Get Certified, Indonesia Tells Malaysian Planters

MEDAN: Malaysian oil palm planters in Indonesia

will need to be separately certified under Indonesia Sustainable Palm

Oil (ISPO), regardless of whether they have already been certified by

the Roundtable on Sustainable Palm Oil (RSPO).


In an interview with Business Times here recently, Indonesia’s

Agriculture Ministry director of estate crop Bapak Rimansyah said

RSPO-certified estates do not automatically qualify for ISPO.

“It’s not automatic but it (RSPO-certified firms) will be easier compared to those who are not certified at all,” he said.

Rimansyah said the ISPO’s principles and criteria are not the same as RSPO.

“First things first, the RSPO is voluntary whereas the ISPO is

mandatory. Secondly, the ISPO is actually a reflection of a unified code

of laws concerning best practices throughout the supply chain from oil

palm planting to palm oil processing,” he explained.

ISPO certification means compliance to all existing laws of four

ministries namely Ministry of Agriculture, State Ministry for the

Environment, the Ministry of Forestry and the National Land Agency.

“The ISPO is meant to streamline the enforcement channels of various government agencies,” he said.

Rimansyah explained that the ISPO is in line with the rules of the

World Trade Organisation (WTO). It is designed to get a market guarantee

through the mechanism of the WTO and other multilateral or bilateral

agreements with buyers.

The RSPO, set up in 2004, was initially

hailed as a forum where stakeholders of diverse interests are considered

as equal partners.

Somehow, over the years, the roundtable

concept of equal duties and rights became lopsided. The RSPO has tipped

in favour of environmental and animal rights activists as their

expertise in communicating to the public and credibility assertion is

being carried out at the expense of palm oil producers.

According to www.ispo-org.or.id, the Indonesian government seeks to

restore balance of social and economic dimensions of oil palm

cultivation to be on par with environmental conservation.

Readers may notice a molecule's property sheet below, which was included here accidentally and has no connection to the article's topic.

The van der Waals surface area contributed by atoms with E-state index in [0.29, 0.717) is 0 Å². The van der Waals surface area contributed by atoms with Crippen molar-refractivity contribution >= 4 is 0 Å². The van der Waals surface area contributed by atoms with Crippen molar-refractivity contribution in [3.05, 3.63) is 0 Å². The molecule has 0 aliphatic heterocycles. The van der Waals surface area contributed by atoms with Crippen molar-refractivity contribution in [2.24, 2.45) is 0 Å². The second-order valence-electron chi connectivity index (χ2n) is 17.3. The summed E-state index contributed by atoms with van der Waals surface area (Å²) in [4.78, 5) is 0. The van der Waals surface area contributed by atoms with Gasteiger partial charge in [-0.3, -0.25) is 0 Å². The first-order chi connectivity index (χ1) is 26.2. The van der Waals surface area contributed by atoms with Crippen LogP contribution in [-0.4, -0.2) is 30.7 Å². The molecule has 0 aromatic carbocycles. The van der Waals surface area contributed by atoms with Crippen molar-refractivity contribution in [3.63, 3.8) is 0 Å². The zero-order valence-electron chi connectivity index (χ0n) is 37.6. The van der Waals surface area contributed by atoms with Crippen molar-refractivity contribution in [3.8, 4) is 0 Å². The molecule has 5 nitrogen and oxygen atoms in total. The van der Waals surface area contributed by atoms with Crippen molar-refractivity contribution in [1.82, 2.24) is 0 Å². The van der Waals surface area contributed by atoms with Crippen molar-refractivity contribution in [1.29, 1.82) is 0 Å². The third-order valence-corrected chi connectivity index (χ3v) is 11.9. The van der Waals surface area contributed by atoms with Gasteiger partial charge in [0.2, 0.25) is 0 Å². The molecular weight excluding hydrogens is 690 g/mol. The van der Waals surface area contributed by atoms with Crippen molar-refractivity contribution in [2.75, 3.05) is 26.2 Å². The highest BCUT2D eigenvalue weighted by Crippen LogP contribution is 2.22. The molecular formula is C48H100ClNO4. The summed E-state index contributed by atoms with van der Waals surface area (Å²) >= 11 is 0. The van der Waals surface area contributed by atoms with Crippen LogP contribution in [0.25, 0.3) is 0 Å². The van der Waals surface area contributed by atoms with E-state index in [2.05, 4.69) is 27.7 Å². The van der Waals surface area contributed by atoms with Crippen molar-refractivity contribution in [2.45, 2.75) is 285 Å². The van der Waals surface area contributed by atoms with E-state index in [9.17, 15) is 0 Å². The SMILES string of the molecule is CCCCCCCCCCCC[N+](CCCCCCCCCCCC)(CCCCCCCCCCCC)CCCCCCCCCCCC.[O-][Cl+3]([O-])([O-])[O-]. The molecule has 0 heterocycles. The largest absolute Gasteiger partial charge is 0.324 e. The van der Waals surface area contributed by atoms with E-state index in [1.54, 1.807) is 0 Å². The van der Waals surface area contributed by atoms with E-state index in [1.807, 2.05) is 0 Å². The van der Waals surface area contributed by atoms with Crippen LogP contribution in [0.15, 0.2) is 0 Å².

“Only

when the three dimensions of sustainability are proportionately

accounted for and treated equally, then the generally accepted

definition of sustainable oil palm planting can be achieved,” he said.

If there are breaches of the laws, Rimansyah said, the violators will not be eligible to the ISPO certification.

Citing an example of ISPO working within a legal framework, he said if

an oil palm company is proven to be guilty of slash and open burning in

the court, it will not be entitled to apply for ISPO certification.

On the estimated cost of ISPO certification, he said: “We’re not

charging the oil palm planters anything but the auditors will charge

their fees.

“Although we have yet to finalise the list of

auditors and their fee scale, the government does not want oil palm

planters to be unnecessarily burdened. We’re proposing to the auditors

that there be a ceiling fee.”

He added that the ISPO auditors will have to work closely with the National Accreditation Body of Indonesia.

The Decree of the Minister of Agriculture No. 7/2009 classifies all oil palm planters into Grade I, II, III, IV and V.

Rimansyah said oil palm planters have three years to make adjustments

to the ISPO criteria. If companies need advocacy to meet the

requirements, assistance will be provided for six months to two years.

This year, Rimansyah said, 20 oil palm plantations are undergoing a

trial to pursue the ISPO certification. The participants include PT Rea

Kaltim Plan PT Ivomas Tunggal, PT Sime Indo Agro, PT Sumber Indah

Perkasa PT Gunung Sejahtera and state companies such as PT Perkebunan

Nusantara PTPN III, V, VI and XIII.

Association of Plantation

Investors of Malaysia in Indonesia (Apimi) executive secretary Nor

Hazlan Abdul Mutalib, who was also present at the interview, said his

members fully support the ISPO certification.

“Among the 20

companies, two are our members. In fact, all of our members are for

sustainable agricultural and manufacturing practices as required by

Indonesian laws.

“We appreciate the transparency in the ISPO process because it includes public consultation,” he said.

As a founding component of the Indonesia-Malaysia Palm Oil Group, Nor

Hazlan said Apimi members are committed to further investing in the

republic.

“Sime Darby Bhd has set aside RM350 million to set up a

refinery in south Kalimantan. It will be able to process 2,500 tonnes

per day.

“We’re happy to share business development ideas for

the mutual benefit of both countries. After all, Indonesia and Malaysia

contribute to about 85 per cent of world supply of palm oil. This

industry directly supports some five million jobs and livelihoods,” he

added.

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